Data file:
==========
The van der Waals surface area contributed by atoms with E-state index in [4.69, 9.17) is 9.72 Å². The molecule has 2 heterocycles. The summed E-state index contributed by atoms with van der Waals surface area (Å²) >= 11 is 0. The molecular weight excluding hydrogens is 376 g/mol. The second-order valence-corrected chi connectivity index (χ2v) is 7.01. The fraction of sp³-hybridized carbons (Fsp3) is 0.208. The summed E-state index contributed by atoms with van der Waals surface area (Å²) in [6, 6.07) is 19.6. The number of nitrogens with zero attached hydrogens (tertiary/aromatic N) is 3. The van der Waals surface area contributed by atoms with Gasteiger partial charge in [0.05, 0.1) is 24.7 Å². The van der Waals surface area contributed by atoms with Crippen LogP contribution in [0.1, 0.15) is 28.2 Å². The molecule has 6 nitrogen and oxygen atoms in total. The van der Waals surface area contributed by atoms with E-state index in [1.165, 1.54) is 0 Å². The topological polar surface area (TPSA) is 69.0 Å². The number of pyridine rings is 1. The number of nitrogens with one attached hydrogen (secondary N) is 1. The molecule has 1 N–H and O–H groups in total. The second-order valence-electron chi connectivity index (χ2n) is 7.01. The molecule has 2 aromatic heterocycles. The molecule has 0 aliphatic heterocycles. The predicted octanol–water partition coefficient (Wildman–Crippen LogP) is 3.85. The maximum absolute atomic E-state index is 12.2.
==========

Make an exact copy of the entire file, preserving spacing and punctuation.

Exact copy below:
The van der Waals surface area contributed by atoms with E-state index in [4.69, 9.17) is 9.72 Å². The molecule has 2 heterocycles. The summed E-state index contributed by atoms with van der Waals surface area (Å²) >= 11 is 0. The molecular weight excluding hydrogens is 376 g/mol. The second-order valence-corrected chi connectivity index (χ2v) is 7.01. The fraction of sp³-hybridized carbons (Fsp3) is 0.208. The summed E-state index contributed by atoms with van der Waals surface area (Å²) in [6, 6.07) is 19.6. The number of nitrogens with zero attached hydrogens (tertiary/aromatic N) is 3. The van der Waals surface area contributed by atoms with Gasteiger partial charge in [0.05, 0.1) is 24.7 Å². The van der Waals surface area contributed by atoms with Crippen LogP contribution in [0.1, 0.15) is 28.2 Å². The molecule has 6 nitrogen and oxygen atoms in total. The van der Waals surface area contributed by atoms with E-state index in [1.165, 1.54) is 0 Å². The topological polar surface area (TPSA) is 69.0 Å². The number of pyridine rings is 1. The number of nitrogens with one attached hydrogen (secondary N) is 1. The molecule has 1 N–H and O–H groups in total. The second-order valence-electron chi connectivity index (χ2n) is 7.01. The molecule has 2 aromatic heterocycles. The molecule has 0 aliphatic heterocycles. The predicted octanol–water partition coefficient (Wildman–Crippen LogP) is 3.85. The maximum absolute atomic E-state index is 12.2.